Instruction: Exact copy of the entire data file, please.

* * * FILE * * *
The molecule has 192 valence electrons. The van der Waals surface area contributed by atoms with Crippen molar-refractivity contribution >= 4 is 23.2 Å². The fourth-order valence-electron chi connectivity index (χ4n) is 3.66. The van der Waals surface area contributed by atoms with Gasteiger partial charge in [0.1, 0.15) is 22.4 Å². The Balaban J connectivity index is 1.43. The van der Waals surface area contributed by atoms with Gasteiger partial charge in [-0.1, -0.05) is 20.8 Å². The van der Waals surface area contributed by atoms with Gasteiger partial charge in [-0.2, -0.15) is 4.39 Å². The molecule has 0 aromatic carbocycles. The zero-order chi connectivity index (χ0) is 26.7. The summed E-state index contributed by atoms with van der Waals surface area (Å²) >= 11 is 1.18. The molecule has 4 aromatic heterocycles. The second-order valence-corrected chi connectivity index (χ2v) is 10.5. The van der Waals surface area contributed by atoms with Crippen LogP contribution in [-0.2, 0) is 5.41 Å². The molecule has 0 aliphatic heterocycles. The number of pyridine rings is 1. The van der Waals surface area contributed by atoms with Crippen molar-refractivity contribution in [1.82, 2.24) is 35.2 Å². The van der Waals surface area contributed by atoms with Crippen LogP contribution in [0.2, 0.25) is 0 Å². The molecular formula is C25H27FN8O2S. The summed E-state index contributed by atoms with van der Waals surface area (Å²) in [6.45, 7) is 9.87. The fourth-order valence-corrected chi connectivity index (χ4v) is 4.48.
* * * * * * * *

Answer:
The molecule has 192 valence electrons. The van der Waals surface area contributed by atoms with Crippen molar-refractivity contribution >= 4 is 23.2 Å². The fourth-order valence-electron chi connectivity index (χ4n) is 3.66. The van der Waals surface area contributed by atoms with Gasteiger partial charge in [0.1, 0.15) is 22.4 Å². The Balaban J connectivity index is 1.43. The van der Waals surface area contributed by atoms with Gasteiger partial charge in [-0.1, -0.05) is 20.8 Å². The van der Waals surface area contributed by atoms with Gasteiger partial charge in [-0.2, -0.15) is 4.39 Å². The molecule has 0 aromatic carbocycles. The zero-order chi connectivity index (χ0) is 26.7. The summed E-state index contributed by atoms with van der Waals surface area (Å²) >= 11 is 1.18. The molecule has 4 aromatic heterocycles. The second-order valence-corrected chi connectivity index (χ2v) is 10.5. The van der Waals surface area contributed by atoms with Crippen LogP contribution in [-0.2, 0) is 5.41 Å². The molecule has 0 aliphatic heterocycles. The number of pyridine rings is 1. The van der Waals surface area contributed by atoms with Crippen molar-refractivity contribution in [1.82, 2.24) is 35.2 Å². The van der Waals surface area contributed by atoms with Crippen LogP contribution in [0.2, 0.25) is 0 Å². The molecular formula is C25H27FN8O2S. The summed E-state index contributed by atoms with van der Waals surface area (Å²) in [6.45, 7) is 9.87. The fourth-order valence-corrected chi connectivity index (χ4v) is 4.48.